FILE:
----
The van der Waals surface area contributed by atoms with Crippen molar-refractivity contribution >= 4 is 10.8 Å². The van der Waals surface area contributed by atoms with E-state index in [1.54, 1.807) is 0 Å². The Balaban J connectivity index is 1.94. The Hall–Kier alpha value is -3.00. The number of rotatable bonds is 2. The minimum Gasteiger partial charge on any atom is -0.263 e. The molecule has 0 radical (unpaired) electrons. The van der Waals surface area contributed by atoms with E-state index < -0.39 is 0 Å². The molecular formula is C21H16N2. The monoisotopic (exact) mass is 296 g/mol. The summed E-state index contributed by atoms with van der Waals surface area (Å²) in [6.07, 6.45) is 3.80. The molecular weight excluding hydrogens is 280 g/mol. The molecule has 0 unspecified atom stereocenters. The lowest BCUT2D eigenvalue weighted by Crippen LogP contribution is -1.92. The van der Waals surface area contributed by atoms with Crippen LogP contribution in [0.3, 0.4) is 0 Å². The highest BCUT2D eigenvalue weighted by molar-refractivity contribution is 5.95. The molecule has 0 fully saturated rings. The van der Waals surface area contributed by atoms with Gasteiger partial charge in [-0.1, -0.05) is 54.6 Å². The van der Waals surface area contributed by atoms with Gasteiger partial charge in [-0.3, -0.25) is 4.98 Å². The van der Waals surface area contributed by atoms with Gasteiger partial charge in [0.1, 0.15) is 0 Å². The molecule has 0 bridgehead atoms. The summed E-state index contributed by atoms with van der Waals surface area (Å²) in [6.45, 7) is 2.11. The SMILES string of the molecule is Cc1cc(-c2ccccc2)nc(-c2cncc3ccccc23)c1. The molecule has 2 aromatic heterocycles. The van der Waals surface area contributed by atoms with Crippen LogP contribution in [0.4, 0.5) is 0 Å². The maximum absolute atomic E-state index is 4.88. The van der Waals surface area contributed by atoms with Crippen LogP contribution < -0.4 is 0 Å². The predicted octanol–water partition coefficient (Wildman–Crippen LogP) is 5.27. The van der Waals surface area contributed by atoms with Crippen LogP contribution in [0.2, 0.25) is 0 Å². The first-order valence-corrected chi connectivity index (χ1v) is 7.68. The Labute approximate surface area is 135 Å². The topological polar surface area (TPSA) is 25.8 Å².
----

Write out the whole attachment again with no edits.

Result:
The van der Waals surface area contributed by atoms with Crippen molar-refractivity contribution >= 4 is 10.8 Å². The van der Waals surface area contributed by atoms with E-state index in [1.54, 1.807) is 0 Å². The Balaban J connectivity index is 1.94. The Hall–Kier alpha value is -3.00. The number of rotatable bonds is 2. The minimum Gasteiger partial charge on any atom is -0.263 e. The molecule has 0 radical (unpaired) electrons. The van der Waals surface area contributed by atoms with E-state index < -0.39 is 0 Å². The molecular formula is C21H16N2. The monoisotopic (exact) mass is 296 g/mol. The summed E-state index contributed by atoms with van der Waals surface area (Å²) in [6.07, 6.45) is 3.80. The molecular weight excluding hydrogens is 280 g/mol. The molecule has 0 unspecified atom stereocenters. The lowest BCUT2D eigenvalue weighted by Crippen LogP contribution is -1.92. The van der Waals surface area contributed by atoms with Crippen LogP contribution in [0.3, 0.4) is 0 Å². The highest BCUT2D eigenvalue weighted by molar-refractivity contribution is 5.95. The molecule has 0 fully saturated rings. The van der Waals surface area contributed by atoms with Gasteiger partial charge in [-0.1, -0.05) is 54.6 Å². The van der Waals surface area contributed by atoms with Gasteiger partial charge in [-0.3, -0.25) is 4.98 Å². The van der Waals surface area contributed by atoms with Gasteiger partial charge in [0.1, 0.15) is 0 Å². The molecule has 0 bridgehead atoms. The summed E-state index contributed by atoms with van der Waals surface area (Å²) in [6.45, 7) is 2.11. The SMILES string of the molecule is Cc1cc(-c2ccccc2)nc(-c2cncc3ccccc23)c1. The molecule has 2 aromatic heterocycles. The van der Waals surface area contributed by atoms with Crippen LogP contribution in [0.4, 0.5) is 0 Å². The maximum absolute atomic E-state index is 4.88. The van der Waals surface area contributed by atoms with Crippen LogP contribution < -0.4 is 0 Å². The predicted octanol–water partition coefficient (Wildman–Crippen LogP) is 5.27. The van der Waals surface area contributed by atoms with Crippen LogP contribution in [0.2, 0.25) is 0 Å². The first-order valence-corrected chi connectivity index (χ1v) is 7.68. The Labute approximate surface area is 135 Å². The topological polar surface area (TPSA) is 25.8 Å².